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Most of the time it doesn’t happen in quite this way… an innovative rock group arriving on the scene usually draws from outside influences and shapes them into something new, but not here.

Here the group is influenced by… themselves… drawing on their OWN back story as a gospel group and reshaping those songs into secular tunes for a rock audience.

Not only were they breaking taboos by mixing the sacred with the profane, but they were in fact bastardizing their own songs to do so, but in the process creating something which over the next twenty years would have a profound effect on the future of both rock ‘n’ roll, and ironically, on gospel as well.


You Didn’t Do The Things That You Should Do
We need to start with their gospel career… their concurrent gospel career on the same label it should be pointed out… as The Royal Sons Quintet which morphed into a rock ‘n’ roll career much as Apollo Records had done the year before with The Larks who came to them singing gospel and emerged as rockers.

The difference between the two groups was this… The “5” Royales, as they’d come to be known after this initial effort was released as The Royals… maintained their gospel deliveries and gospel song frameworks for the most part, even as the topics changed.

Whereas The Larks had sung in a tight harmony style, The Royal Sons Quintet were more jubilee styled singers, an approach that hadn’t really been seen in rock groups before and would set them apart from the crowd at the time, but clearly distanced them from the groundswell of historical recognition that befell more traditional close harmony doo wop groups like The Larks.

The group had been singing and performing all around the mid-Atlantic coast region – they were from North Carolina – since 1938 as kids and while people came and went of the next dozen years, including future Motown producer Clarence Paul, brother of group leader Lowman Pauling, the group eventually centered around Johnny Tanner on lead and Pauling as songwriter and guitarist.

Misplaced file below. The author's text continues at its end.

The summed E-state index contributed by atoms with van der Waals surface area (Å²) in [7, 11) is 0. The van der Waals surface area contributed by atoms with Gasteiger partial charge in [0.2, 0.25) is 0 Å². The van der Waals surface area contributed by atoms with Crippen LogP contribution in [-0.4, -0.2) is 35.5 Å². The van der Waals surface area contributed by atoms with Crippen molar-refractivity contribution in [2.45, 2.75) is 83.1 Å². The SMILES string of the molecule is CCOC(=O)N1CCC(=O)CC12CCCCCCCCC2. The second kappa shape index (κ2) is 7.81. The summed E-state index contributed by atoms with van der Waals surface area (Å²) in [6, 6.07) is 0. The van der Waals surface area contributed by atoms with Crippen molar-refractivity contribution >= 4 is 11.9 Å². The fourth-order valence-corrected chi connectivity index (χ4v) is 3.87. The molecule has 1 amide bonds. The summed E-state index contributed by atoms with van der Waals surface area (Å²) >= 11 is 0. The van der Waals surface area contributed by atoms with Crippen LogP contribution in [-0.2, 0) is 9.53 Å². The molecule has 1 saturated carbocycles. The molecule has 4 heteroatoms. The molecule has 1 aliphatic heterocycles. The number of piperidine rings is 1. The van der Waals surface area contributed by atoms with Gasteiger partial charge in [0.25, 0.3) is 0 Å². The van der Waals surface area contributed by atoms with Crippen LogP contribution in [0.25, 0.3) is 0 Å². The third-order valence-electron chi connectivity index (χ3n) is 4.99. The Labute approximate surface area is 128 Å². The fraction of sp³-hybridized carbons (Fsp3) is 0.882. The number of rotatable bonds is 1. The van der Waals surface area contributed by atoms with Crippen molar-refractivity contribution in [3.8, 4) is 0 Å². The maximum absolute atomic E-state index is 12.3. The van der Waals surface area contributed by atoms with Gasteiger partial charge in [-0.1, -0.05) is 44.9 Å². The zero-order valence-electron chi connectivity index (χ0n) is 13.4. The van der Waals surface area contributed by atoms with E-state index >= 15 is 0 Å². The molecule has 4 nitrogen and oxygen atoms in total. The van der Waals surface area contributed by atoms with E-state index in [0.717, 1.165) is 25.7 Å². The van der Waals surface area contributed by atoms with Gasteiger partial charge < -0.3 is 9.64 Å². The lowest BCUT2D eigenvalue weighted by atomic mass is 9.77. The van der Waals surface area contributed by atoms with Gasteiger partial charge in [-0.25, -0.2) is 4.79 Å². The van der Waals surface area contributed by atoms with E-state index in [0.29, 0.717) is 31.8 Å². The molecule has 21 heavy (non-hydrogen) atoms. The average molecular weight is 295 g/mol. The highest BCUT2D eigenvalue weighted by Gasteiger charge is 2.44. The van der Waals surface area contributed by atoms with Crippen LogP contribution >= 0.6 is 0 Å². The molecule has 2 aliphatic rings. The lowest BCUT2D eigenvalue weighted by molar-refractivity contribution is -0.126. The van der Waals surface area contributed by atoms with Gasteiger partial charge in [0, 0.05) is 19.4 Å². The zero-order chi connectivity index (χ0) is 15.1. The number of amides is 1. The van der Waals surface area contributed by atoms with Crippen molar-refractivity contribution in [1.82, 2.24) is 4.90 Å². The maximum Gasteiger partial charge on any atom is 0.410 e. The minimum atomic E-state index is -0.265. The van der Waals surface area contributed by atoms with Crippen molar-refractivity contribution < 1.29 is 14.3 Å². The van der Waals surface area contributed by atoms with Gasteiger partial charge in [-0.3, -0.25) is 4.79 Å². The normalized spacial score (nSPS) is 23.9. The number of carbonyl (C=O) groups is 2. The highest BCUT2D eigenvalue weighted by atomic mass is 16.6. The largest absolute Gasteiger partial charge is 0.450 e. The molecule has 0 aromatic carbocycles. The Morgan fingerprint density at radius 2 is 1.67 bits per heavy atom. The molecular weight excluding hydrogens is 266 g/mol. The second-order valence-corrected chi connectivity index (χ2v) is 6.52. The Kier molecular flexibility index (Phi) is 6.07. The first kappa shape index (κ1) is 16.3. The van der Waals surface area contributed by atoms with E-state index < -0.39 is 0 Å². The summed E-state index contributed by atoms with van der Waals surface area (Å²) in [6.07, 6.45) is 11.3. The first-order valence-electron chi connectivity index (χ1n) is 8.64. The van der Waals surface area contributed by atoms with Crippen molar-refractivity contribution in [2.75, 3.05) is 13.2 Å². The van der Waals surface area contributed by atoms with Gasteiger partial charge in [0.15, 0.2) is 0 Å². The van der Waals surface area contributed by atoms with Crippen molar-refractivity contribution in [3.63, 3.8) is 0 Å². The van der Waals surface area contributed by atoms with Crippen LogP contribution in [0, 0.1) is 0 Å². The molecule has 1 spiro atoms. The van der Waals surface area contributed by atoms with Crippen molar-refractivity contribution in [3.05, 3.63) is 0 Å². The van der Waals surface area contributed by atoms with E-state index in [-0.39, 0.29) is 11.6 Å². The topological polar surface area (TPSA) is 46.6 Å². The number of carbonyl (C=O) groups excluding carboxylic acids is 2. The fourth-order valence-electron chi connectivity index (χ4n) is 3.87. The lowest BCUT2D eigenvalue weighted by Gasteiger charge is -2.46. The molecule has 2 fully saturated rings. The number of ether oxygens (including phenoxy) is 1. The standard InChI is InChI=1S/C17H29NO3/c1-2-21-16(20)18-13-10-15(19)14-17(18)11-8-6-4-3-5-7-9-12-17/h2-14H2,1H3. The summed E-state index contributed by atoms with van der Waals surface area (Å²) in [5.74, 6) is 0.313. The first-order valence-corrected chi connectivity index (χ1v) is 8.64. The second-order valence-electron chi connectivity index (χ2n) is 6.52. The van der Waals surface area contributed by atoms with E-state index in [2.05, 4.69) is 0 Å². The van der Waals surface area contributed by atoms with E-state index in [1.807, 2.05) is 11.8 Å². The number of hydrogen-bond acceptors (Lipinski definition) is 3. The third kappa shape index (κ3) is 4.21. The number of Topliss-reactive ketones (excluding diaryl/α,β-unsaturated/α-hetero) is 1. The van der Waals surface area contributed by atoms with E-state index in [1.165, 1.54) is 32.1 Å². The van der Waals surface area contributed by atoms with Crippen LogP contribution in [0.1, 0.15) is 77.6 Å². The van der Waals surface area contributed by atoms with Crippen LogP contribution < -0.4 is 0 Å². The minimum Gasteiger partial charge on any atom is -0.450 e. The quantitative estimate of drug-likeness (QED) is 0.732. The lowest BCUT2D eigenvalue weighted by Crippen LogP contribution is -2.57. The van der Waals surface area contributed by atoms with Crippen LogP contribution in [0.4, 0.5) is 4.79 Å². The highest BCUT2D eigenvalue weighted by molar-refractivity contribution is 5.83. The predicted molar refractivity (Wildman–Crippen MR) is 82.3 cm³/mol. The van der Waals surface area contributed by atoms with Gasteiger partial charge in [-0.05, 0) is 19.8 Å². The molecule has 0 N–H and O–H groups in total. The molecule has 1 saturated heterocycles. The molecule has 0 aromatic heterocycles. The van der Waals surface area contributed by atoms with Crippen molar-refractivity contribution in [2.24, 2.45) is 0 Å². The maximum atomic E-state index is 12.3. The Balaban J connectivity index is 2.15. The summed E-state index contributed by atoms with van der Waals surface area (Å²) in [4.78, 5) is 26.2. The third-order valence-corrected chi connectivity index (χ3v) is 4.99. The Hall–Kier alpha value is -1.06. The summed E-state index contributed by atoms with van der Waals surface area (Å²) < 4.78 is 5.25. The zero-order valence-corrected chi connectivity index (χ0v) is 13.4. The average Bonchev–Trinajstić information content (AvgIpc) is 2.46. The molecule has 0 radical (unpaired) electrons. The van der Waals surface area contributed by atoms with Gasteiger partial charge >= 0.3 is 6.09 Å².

Signed to Apollo in 1951, Bess Berman, who’d built the label on gospel, had it put in their contract that the company would have the right to insist they sing whatever type of music she chose for them… a sign that rock ‘n’ roll was clearly the intent for her all along. With earthly success their goal more than heavenly rewards the group didn’t protest in the least and after their first session as The Royal Sons Quintet produced Bedside Of A Neighbor, they came in a few months later to sing something far, far different than venerable gospel tracks.

The problem was however Pauling only knew how to write gospel… the melodies, the changes, the entire structure of their music had always been that kind of music, not pop or blues or jazz, and so he simply reconfigured a gospel song into Give Me One More Chance.

It still has a moral lesson at its core, but this time they’re the ones straddling the great divide between good and evil.


Mister Won’t You Ask?…
The piano of their longtime acquaintance, distant relative and frequent contributor Royal Abbit opens the record with some tentative lurching notes being echoed by Lowman Pauling’s acoustic guitar and you immediately think gospel.

We know that’s what Pauling was thinking when he hurriedly scribbled down lyrics in the studio when the group was asked by Apollo’s producer Carl LeBow to try something the Lord would disapprove of and by the sounds of it the guys didn’t need any more instruction or convincing than that, because this – while still more of a rough sketch than a finished portrait of their future image – gets every lyrical and vocal detail right.